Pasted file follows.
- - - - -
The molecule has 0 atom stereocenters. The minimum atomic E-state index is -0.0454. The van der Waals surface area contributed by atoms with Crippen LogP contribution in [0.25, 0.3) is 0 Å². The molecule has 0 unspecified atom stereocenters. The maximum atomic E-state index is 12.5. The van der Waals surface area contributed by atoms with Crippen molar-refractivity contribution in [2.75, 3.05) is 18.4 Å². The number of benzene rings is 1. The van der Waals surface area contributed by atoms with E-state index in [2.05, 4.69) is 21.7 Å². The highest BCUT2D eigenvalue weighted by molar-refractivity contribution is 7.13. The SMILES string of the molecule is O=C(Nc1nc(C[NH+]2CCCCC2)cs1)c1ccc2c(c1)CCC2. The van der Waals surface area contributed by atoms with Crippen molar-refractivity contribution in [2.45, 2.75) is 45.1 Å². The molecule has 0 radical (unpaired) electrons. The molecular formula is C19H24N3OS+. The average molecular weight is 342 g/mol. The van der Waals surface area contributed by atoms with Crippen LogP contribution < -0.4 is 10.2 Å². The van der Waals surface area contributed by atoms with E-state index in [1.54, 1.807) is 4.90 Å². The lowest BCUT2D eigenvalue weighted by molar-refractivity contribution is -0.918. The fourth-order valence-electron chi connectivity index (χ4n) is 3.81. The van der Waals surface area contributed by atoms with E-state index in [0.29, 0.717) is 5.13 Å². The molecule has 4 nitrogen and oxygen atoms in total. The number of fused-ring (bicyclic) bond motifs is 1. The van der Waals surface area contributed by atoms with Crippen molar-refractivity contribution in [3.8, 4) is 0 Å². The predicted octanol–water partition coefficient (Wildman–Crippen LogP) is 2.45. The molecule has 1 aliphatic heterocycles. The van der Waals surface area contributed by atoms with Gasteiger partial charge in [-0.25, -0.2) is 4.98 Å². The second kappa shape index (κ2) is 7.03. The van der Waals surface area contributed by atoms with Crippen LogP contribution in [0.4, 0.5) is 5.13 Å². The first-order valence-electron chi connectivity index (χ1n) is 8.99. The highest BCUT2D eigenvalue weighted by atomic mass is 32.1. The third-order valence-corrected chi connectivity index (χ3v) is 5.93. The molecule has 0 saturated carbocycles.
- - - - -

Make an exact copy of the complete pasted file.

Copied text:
The molecule has 0 atom stereocenters. The minimum atomic E-state index is -0.0454. The van der Waals surface area contributed by atoms with Crippen LogP contribution in [0.25, 0.3) is 0 Å². The molecule has 0 unspecified atom stereocenters. The maximum atomic E-state index is 12.5. The van der Waals surface area contributed by atoms with Crippen molar-refractivity contribution in [2.75, 3.05) is 18.4 Å². The number of benzene rings is 1. The van der Waals surface area contributed by atoms with E-state index in [2.05, 4.69) is 21.7 Å². The highest BCUT2D eigenvalue weighted by molar-refractivity contribution is 7.13. The SMILES string of the molecule is O=C(Nc1nc(C[NH+]2CCCCC2)cs1)c1ccc2c(c1)CCC2. The van der Waals surface area contributed by atoms with Crippen molar-refractivity contribution in [2.45, 2.75) is 45.1 Å². The molecule has 0 radical (unpaired) electrons. The molecular formula is C19H24N3OS+. The average molecular weight is 342 g/mol. The van der Waals surface area contributed by atoms with Crippen LogP contribution < -0.4 is 10.2 Å². The van der Waals surface area contributed by atoms with E-state index in [1.54, 1.807) is 4.90 Å². The lowest BCUT2D eigenvalue weighted by molar-refractivity contribution is -0.918. The fourth-order valence-electron chi connectivity index (χ4n) is 3.81. The van der Waals surface area contributed by atoms with E-state index in [0.29, 0.717) is 5.13 Å². The molecule has 4 nitrogen and oxygen atoms in total. The number of fused-ring (bicyclic) bond motifs is 1. The van der Waals surface area contributed by atoms with Crippen molar-refractivity contribution in [3.8, 4) is 0 Å². The predicted octanol–water partition coefficient (Wildman–Crippen LogP) is 2.45. The molecule has 1 aliphatic heterocycles. The van der Waals surface area contributed by atoms with Gasteiger partial charge in [-0.25, -0.2) is 4.98 Å². The second kappa shape index (κ2) is 7.03. The van der Waals surface area contributed by atoms with Crippen LogP contribution in [0.4, 0.5) is 5.13 Å². The first-order valence-electron chi connectivity index (χ1n) is 8.99. The highest BCUT2D eigenvalue weighted by atomic mass is 32.1. The third-order valence-corrected chi connectivity index (χ3v) is 5.93. The molecule has 0 saturated carbocycles.